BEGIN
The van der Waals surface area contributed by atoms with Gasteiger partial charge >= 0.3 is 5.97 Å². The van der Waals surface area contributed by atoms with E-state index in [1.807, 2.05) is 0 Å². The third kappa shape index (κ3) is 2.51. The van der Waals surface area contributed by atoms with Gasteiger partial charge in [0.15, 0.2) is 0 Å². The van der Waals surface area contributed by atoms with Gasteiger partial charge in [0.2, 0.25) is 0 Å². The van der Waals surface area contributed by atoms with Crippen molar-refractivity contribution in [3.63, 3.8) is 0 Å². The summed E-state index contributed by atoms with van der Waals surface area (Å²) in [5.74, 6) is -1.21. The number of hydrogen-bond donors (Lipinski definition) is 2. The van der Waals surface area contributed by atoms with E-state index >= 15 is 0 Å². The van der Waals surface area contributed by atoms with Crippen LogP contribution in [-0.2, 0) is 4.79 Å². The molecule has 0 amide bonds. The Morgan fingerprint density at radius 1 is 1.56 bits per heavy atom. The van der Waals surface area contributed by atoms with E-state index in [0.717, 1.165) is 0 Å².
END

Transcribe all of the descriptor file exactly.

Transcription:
The van der Waals surface area contributed by atoms with Gasteiger partial charge >= 0.3 is 5.97 Å². The van der Waals surface area contributed by atoms with E-state index in [1.807, 2.05) is 0 Å². The third kappa shape index (κ3) is 2.51. The van der Waals surface area contributed by atoms with Gasteiger partial charge in [0.15, 0.2) is 0 Å². The van der Waals surface area contributed by atoms with Gasteiger partial charge in [0.2, 0.25) is 0 Å². The van der Waals surface area contributed by atoms with Crippen molar-refractivity contribution in [3.63, 3.8) is 0 Å². The summed E-state index contributed by atoms with van der Waals surface area (Å²) in [5.74, 6) is -1.21. The number of hydrogen-bond donors (Lipinski definition) is 2. The van der Waals surface area contributed by atoms with E-state index >= 15 is 0 Å². The van der Waals surface area contributed by atoms with Crippen LogP contribution in [-0.2, 0) is 4.79 Å². The molecule has 0 amide bonds. The Morgan fingerprint density at radius 1 is 1.56 bits per heavy atom. The van der Waals surface area contributed by atoms with E-state index in [0.717, 1.165) is 0 Å².